Low-dose statin therapy reduces risk of CHD in Japanese subjects by 33%

September 28, 2006

September 28, 2006 (Tokyo, Japan) – Results of the Management of Elevated Cholesterol in the Primary Prevention Group of Adult Japanese (MEGA) study, the first large-scale primary-prevention trial in a Japanese population that showed statin therapy reduces the risk of coronary heart disease (CHD), have now been published in the September 30, 2006 issue of the Lancet.


MEGA, first presented by lead author Dr Haruo Nakamura (National Defense Medical College, Saitama, Japan) at the American Heart Association Scientific (AHA) Sessions 2005 in Dallas, TX, showed that the addition of pravastatin 10 mg to a low-fat diet rich in omega-3 fatty acids reduces the risk of CHD in Japanese individuals with moderately elevated cholesterol levels by 33%, approximately the same reduction observed in US and European primary-prevention trials that have used larger statin doses.

In an editorial accompanying the published paper, Drs Cesare Sirtori and Laura Calabresi (University of Milan, Italy) said the MEGA trial answers important questions at a time of widened indications for statin use, particularly among low-risk populations such as the Japanese, in whom the need for cholesterol-lowering drugs might be overstated. Moreover, the study emphasizes the importance of population vs individual approaches, they write, as well as highlights the importance of calculating an absolute rather than relative-risk reduction. As noted during the AHA presentation, the absolute benefit was small--a little over a 1% absolute reduction in risk--and the number needed to treat to prevent one additional CHD event was 119.

"MEGA provides an important lesson at a time of wide availability of over-the-counter statins in the UK, as well as generic statins in the USA," they write. "The low population benefit of statins in MEGA, the consequent number needed to treat of 119, and the apparently limited benefit in women probably do not justify a publicly supported distribution of statins--but might, however, encourage direct access by patients to statins."

While widened access should not eliminate the supervision of patients by doctors, especially as statins might lead to muscle symptoms or myopathy, the MEGA findings, write Sirtori and Calabresi, assure clinicians that statins are effective in low-risk individuals and do not cause excess noncardiovascular deaths. The editorialists point out that the risk reduction occurred despite relatively modest reductions in total and LDL cholesterol and that the benefit was observed in patients with and without diabetes, in those who smoked, and in those who were overweight.

Primary prevention in a low-risk Asian population

Briefly, the MEGA study was a prospective, randomized, open-label trial comparing diet, one low in total cholesterol and saturated fat and including at least three servings of fish per week, plus pravastatin 10 mg with diet alone for the reduction of first-occurrence CHD in 7832 patients without a previous history of heart disease or stroke. Among those treated with statins, nearly 25% were treated with pravastatin 20 mg.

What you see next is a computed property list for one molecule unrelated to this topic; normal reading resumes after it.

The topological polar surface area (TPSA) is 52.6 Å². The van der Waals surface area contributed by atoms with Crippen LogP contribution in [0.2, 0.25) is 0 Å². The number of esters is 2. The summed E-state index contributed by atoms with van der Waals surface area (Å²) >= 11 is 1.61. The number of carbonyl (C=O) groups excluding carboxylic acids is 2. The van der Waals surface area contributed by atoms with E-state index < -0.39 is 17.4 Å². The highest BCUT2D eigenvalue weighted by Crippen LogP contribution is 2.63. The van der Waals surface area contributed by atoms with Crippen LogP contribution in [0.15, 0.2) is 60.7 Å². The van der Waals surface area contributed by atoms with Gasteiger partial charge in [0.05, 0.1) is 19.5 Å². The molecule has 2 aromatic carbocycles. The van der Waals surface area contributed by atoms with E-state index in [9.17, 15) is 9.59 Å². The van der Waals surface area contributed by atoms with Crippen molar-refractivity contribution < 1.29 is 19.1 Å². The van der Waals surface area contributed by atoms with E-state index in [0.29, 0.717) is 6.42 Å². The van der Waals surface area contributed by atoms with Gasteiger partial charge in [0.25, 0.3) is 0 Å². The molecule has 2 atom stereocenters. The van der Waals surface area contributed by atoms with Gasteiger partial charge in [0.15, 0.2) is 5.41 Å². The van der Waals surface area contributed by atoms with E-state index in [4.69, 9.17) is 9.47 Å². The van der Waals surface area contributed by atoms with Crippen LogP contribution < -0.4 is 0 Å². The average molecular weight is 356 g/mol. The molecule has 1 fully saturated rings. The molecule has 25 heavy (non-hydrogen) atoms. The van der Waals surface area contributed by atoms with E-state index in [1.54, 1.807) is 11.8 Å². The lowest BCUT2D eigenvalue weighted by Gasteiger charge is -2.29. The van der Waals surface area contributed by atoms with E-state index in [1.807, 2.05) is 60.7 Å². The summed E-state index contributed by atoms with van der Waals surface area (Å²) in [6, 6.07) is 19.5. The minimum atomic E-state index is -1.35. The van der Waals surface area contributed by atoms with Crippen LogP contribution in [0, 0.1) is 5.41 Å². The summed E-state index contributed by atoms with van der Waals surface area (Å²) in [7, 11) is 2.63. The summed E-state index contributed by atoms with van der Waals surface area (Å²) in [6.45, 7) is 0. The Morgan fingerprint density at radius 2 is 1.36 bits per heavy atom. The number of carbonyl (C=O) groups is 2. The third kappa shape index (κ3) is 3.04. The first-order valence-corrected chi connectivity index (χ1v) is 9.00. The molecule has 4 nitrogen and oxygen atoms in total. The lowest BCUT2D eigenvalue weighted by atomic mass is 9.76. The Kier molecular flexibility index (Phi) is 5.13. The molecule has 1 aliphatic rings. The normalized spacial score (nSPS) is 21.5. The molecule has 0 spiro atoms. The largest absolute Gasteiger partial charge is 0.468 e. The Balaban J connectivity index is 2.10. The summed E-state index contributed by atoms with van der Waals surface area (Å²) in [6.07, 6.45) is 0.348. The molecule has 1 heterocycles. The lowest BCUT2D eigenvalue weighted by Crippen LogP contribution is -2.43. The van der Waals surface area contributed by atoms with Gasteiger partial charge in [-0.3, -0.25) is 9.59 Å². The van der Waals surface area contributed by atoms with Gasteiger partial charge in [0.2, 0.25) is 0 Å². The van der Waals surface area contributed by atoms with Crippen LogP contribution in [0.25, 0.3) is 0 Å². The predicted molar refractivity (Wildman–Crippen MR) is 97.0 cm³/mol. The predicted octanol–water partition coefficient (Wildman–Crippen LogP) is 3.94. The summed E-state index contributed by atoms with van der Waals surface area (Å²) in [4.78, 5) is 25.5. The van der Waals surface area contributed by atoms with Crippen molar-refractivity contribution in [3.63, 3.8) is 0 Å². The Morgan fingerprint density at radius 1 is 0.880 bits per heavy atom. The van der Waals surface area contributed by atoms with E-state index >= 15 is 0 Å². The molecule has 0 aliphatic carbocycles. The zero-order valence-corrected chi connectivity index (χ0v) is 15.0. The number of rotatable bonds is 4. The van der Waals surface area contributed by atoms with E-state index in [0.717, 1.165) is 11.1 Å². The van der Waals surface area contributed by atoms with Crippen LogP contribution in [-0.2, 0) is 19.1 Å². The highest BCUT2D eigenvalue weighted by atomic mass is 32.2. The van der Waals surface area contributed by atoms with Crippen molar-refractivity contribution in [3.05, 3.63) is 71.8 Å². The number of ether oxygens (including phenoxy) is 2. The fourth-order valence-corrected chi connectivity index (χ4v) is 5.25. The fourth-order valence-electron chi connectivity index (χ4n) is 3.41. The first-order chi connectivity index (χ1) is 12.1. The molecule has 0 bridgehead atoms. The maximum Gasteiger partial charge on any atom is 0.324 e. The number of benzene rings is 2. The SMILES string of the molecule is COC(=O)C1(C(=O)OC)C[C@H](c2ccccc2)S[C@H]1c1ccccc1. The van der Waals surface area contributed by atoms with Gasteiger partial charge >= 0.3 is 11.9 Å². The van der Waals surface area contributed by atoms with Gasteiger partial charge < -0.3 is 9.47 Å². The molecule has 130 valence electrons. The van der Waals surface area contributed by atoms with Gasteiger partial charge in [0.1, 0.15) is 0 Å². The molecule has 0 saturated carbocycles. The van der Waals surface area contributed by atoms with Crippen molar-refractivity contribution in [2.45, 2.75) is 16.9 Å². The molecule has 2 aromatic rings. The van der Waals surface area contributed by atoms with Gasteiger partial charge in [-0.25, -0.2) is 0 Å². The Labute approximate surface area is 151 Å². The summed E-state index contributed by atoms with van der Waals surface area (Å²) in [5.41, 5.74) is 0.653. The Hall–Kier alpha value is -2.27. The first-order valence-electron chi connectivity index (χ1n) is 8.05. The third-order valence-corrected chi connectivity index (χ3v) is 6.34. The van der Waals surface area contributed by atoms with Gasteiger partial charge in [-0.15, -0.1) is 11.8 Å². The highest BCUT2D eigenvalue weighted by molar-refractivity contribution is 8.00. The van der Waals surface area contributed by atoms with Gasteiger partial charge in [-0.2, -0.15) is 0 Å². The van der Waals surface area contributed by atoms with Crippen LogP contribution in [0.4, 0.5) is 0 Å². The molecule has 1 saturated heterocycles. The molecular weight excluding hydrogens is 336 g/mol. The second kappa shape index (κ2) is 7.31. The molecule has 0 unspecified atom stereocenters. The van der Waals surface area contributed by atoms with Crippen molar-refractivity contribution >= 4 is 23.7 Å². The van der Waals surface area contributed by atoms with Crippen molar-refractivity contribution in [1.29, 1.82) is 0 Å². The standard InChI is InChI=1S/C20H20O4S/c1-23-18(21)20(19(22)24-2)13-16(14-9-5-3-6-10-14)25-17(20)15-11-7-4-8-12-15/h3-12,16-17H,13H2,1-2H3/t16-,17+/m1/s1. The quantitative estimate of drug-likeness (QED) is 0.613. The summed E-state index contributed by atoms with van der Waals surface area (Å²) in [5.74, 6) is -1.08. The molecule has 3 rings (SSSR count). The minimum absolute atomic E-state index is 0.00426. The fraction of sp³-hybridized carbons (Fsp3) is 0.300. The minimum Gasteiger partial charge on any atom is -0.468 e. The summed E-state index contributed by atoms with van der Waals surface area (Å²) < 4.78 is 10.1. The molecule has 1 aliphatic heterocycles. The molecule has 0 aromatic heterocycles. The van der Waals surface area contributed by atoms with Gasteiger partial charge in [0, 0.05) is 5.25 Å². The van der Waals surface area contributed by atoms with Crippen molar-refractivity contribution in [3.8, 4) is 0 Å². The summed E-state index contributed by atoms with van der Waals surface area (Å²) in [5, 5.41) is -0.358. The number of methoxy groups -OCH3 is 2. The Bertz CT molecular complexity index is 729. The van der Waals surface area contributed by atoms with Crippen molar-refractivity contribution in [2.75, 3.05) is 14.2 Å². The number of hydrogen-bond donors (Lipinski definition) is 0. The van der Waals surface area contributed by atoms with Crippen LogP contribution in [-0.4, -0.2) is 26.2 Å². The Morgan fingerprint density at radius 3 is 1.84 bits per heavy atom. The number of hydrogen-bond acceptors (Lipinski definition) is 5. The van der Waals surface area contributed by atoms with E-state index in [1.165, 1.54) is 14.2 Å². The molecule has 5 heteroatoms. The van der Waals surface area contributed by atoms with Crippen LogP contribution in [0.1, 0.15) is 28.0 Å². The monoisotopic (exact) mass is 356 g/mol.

Average baseline LDL-cholesterol levels were 156 mg/dL in both study arms before treatment. During a mean follow-up of 5.3 years, treatment with pravastatin 10 mg significantly decreased total- and LDL-cholesterol levels 11.5% and 18%, respectively.

The MEGA investigators report that treatment with pravastatin reduced the risk of CHD 33% compared with patients randomized to diet alone, driven by reductions in MI and coronary revascularization. The results were even better in patients older than 60 years and in those with LDL cholesterol levels >155 mg/dL. There was no reduction in the risk of stroke and no increased risk of death from noncardiovascular causes.

Risk of primary and secondary end points in MEGA
End point
Hazard ratio (95% CI)
Coronary heart disease (primary)
0.67 (0.49–0.91)
  • MI

0.52 (0.29–0.94)
  • Sudden cardiac death

0.51 (0.18–1.50)
  • Angina

0.83 (0.56–1.23)
  • Coronary revascularization

0.60 (0.41–0.89)
Stroke
0.83 (0.57–1.21)
All cardiovascular events
0.74 (0.59–0.94)
Total mortality
0.72 (0.51–1.01)
  • Cardiovascular death

0.63 (0.30–1.33)
  • Noncardiovascular death

0.74 (0.50–1.09)

"This study shows that low doses of pravastatin can reduce the risk of coronary heart disease in Japanese patients, despite only small to moderate reductions in total-cholesterol and LDL-cholesterol concentrations," write Nakamura and colleagues in the Lancet. "Thus, in low-risk populations--eg, hypercholesterolemic Japanese patients with high HDL cholesterol--less aggressive cholesterol-lowering therapy might be sufficient to produce a substantial and beneficial risk reduction for the primary prevention of coronary heart disease."

According to Dr Daniel Rader (University of Pennsylvania School of Medicine, Philadelphia), who commented on the study during the late-breaking clinical-trials session at AHA meeting, the MEGA trial is a landmark primary-prevention trial for the Asian population, not unlike the West of Scotland Coronary Prevention Study (WOSCOPS) and the Air Force/Texas Coronary Atherosclerosis Prevention Study (AFCAPS/TexCAPS). He said the results support the concept that a modest shift in population cholesterol distribution can have a major impact on the incidence of coronary disease.
  1. Nakamura H, Arakawa K, Itakura H et al. Primary prevention of cardiovascular disease with pravastatin in Japan (MEGA study): a prospective randomised controlled trial. Lancet 2006; 368:1155-63.

  2. Sirtori CR, Calabresi L. Japan: are statins still good for everybody? Lancet 2006; 368:1135-36.



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